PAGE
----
So, true to form, once again it was to be upon our tender necks that the despot’s cruel heel was to be ground. After decades, we were the ones to have to suffer the agony and the indignity (dare I say, the shame?) of forfeiting a glorious, fun-filled, never-to-be-forgotten parting extravaganza in Paradise for a cheap, all-too-fleeting, tawdry thrill at Petit Jean State Park!

Petit Jean State Park

Petit Jean State Park

Oh, not that we had anything against Petit Jean, you understand. But for a senior trip? Are you kidding?

I mean, man, this was something that we would treasure for the rest of our lives. This was our last fling together as a class. Who knows where we would all be after graduation? Who could foretell what fate had in store for each of us?

And we were close, you know? I mean, we were really close. Let me tell you, mister, you don’t go through twelve years of hell together without getting to know one other PRIT-tee well. (Like I remember Patsy McDermott getting up one day near the end of our senior year and with tears brimming in her eyes—hey, man, hers weren’t the only ones either, and not just the girls’—and quivering lips, and saying: “Oh, y’all, let’s promise never to forget each other, never, never, OK?” Now that’s how close we were!)

Patsy McDermott

Patsy McDermott in 1956

Like battle-scarred veterans we had been drawn together in a bond of unity and affection that . . . well . . . that only those who have been there can understand. You might say that in the crucible of adversity our young lives and minds and souls had been molded together into one beautiful being. And we all felt it. Sixty, you say? Yes, sixty bodies, perhaps. But only one heart! And that heart was set on NEW ORLEANS!

And we would not be denied!

We were angry! We were steamed! No, we were enraged! This time they had gone too far. After all, as one of our own number put it so forcefully: “Enough is enough already!” This we wouldn’t take lying down! We’d show them that they weren’t dealing with a bunch of kids! I mean, man, it’s like Chuck Berry said: “Anyway, we almos’ grone!” (For a video of Chuck Berry singing “Almost Grown” with scenes from the movie American Graffiti and lots of 1950s cars, click here.)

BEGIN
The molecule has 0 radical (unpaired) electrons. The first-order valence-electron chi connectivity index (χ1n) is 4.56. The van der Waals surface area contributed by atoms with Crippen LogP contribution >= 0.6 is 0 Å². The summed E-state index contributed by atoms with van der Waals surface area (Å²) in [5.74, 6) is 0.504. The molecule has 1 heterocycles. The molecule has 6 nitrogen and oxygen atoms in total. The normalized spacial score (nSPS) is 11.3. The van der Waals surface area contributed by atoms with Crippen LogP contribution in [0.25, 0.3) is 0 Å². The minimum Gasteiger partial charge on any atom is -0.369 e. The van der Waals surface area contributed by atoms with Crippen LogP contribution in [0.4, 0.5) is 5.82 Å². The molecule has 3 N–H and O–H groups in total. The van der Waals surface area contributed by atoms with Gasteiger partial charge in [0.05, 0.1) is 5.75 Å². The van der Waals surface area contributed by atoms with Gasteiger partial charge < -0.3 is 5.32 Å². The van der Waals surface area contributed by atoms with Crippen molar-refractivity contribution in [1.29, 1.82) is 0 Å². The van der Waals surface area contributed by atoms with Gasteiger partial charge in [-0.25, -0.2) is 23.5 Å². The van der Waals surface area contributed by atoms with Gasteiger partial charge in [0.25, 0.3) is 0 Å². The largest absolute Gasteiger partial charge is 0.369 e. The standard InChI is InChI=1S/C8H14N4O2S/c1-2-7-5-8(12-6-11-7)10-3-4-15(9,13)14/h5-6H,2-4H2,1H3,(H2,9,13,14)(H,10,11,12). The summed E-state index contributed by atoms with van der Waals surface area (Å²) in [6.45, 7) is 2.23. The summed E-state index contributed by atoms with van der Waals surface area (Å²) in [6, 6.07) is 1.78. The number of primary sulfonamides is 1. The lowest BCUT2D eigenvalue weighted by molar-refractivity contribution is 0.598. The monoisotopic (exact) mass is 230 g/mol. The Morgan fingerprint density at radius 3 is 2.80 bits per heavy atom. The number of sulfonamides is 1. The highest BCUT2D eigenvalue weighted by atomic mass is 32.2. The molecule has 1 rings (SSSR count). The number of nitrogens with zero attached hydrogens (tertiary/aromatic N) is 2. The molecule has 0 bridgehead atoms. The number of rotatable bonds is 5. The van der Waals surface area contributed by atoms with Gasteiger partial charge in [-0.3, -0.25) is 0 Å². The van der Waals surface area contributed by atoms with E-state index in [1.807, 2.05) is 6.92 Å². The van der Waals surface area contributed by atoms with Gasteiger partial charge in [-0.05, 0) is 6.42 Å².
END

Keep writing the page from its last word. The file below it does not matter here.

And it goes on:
MHS Class of 1956 snapshots

MHS Class of 1956 snapshots (I am the boy in the top row of snapshots on the right standing between the girl in the haystack and the boy holding two dogs; Patsy Mc is the middle girl on the right in the second snapshot from the bottom left, playing a maid in the senior play; to magnify, click on the photo) As you can see, “we almos’ grone!”

Nosir, this time we weren’t knuckling under. This time we would fight. We’d show them that our class motto wasn’t “Hard as nails, tough as bricks, Maggie Class of `56!” for nuthin’!

So, in anxious consultation we came to the unanimous decision that the best defense was a good offense. We would “hit `em where they live”! In other words, we would demonstrate! (Now you must remember that this was in 1956—nearly a decade before that type of student activity came into vogue, especially in small-town Arkansas.)

Pooling our awesome talents and resources, we hastily but deftly drew up our plan of attack and our signs (which amounted to about the same thing). I’ll never forget the punchy placard I myself carried—a scintillating bit of sarcasm from the reservoir of my limitless rapier-like wit: SOME TRIP, TILLAR ROADSIDE PARK! And they were all just that devastating. Staggers the imagination.

Jimmy at graduation

Me at graduation from McGehee High School in 1956

At noon, armed with our hand-printed “slings,” some dozen or so of us young Davids sallied forth to do battle with the Establishment Goliath. Like Joshua and the Children of Israel, seven times we marched around the bureaucratic “walls of Jericho.” We were followed by an ardent throng of well-wishers who voiced their approval and support with typically juvenile abandon. In short, although the enemy was too cowardly to make an appearance, we were labeled heroes, one and all, and enjoyed the accolades and adulation of the delighted crowd.

It was some time later that afternoon that we came to fully comprehend the strangely prophetic words earlier spoken by one adolescent sage by the name of Ben Thomas, to wit: “Laugh, and the world laughs with you; go to the office, and you go alone.”

We went alone.

“Bring your signs and come to the office,” the directive stated simply.

Simply we complied.